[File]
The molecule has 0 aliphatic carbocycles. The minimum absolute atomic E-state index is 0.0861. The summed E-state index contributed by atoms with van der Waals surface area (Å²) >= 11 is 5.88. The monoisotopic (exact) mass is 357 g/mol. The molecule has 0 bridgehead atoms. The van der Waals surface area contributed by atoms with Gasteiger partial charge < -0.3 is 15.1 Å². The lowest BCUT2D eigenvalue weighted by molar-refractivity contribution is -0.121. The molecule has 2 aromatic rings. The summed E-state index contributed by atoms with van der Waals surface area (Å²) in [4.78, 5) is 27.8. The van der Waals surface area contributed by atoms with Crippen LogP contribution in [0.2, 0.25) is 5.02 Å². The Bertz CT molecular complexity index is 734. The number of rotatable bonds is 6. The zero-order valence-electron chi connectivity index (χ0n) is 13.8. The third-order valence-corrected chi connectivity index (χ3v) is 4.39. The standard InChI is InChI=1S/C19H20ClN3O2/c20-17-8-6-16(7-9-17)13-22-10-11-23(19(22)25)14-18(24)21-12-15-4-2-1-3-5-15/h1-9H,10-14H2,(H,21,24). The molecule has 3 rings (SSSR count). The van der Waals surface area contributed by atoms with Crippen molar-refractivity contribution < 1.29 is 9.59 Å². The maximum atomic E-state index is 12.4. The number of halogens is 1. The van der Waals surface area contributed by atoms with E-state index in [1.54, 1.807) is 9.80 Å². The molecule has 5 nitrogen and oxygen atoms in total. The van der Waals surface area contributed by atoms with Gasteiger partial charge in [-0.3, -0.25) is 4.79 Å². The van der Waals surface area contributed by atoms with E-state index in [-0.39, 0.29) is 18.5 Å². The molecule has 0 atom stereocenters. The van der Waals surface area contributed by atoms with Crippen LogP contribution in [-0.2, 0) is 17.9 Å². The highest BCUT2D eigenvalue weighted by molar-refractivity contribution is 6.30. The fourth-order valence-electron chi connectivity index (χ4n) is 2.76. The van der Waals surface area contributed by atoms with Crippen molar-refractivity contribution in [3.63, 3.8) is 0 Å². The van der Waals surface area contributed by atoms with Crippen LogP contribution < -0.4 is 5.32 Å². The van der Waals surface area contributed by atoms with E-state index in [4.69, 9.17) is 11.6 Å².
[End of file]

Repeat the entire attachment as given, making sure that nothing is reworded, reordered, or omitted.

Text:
The molecule has 0 aliphatic carbocycles. The minimum absolute atomic E-state index is 0.0861. The summed E-state index contributed by atoms with van der Waals surface area (Å²) >= 11 is 5.88. The monoisotopic (exact) mass is 357 g/mol. The molecule has 0 bridgehead atoms. The van der Waals surface area contributed by atoms with Gasteiger partial charge < -0.3 is 15.1 Å². The lowest BCUT2D eigenvalue weighted by molar-refractivity contribution is -0.121. The molecule has 2 aromatic rings. The summed E-state index contributed by atoms with van der Waals surface area (Å²) in [4.78, 5) is 27.8. The van der Waals surface area contributed by atoms with Crippen LogP contribution in [0.2, 0.25) is 5.02 Å². The Bertz CT molecular complexity index is 734. The number of rotatable bonds is 6. The zero-order valence-electron chi connectivity index (χ0n) is 13.8. The third-order valence-corrected chi connectivity index (χ3v) is 4.39. The standard InChI is InChI=1S/C19H20ClN3O2/c20-17-8-6-16(7-9-17)13-22-10-11-23(19(22)25)14-18(24)21-12-15-4-2-1-3-5-15/h1-9H,10-14H2,(H,21,24). The molecule has 3 rings (SSSR count). The van der Waals surface area contributed by atoms with Crippen molar-refractivity contribution < 1.29 is 9.59 Å². The maximum atomic E-state index is 12.4. The number of halogens is 1. The van der Waals surface area contributed by atoms with E-state index in [1.54, 1.807) is 9.80 Å². The molecule has 5 nitrogen and oxygen atoms in total. The van der Waals surface area contributed by atoms with Gasteiger partial charge in [-0.3, -0.25) is 4.79 Å². The van der Waals surface area contributed by atoms with E-state index in [-0.39, 0.29) is 18.5 Å². The molecule has 0 atom stereocenters. The van der Waals surface area contributed by atoms with Crippen LogP contribution in [-0.2, 0) is 17.9 Å². The highest BCUT2D eigenvalue weighted by molar-refractivity contribution is 6.30. The fourth-order valence-electron chi connectivity index (χ4n) is 2.76. The van der Waals surface area contributed by atoms with Crippen molar-refractivity contribution in [3.63, 3.8) is 0 Å². The van der Waals surface area contributed by atoms with Crippen LogP contribution < -0.4 is 5.32 Å². The van der Waals surface area contributed by atoms with E-state index in [4.69, 9.17) is 11.6 Å².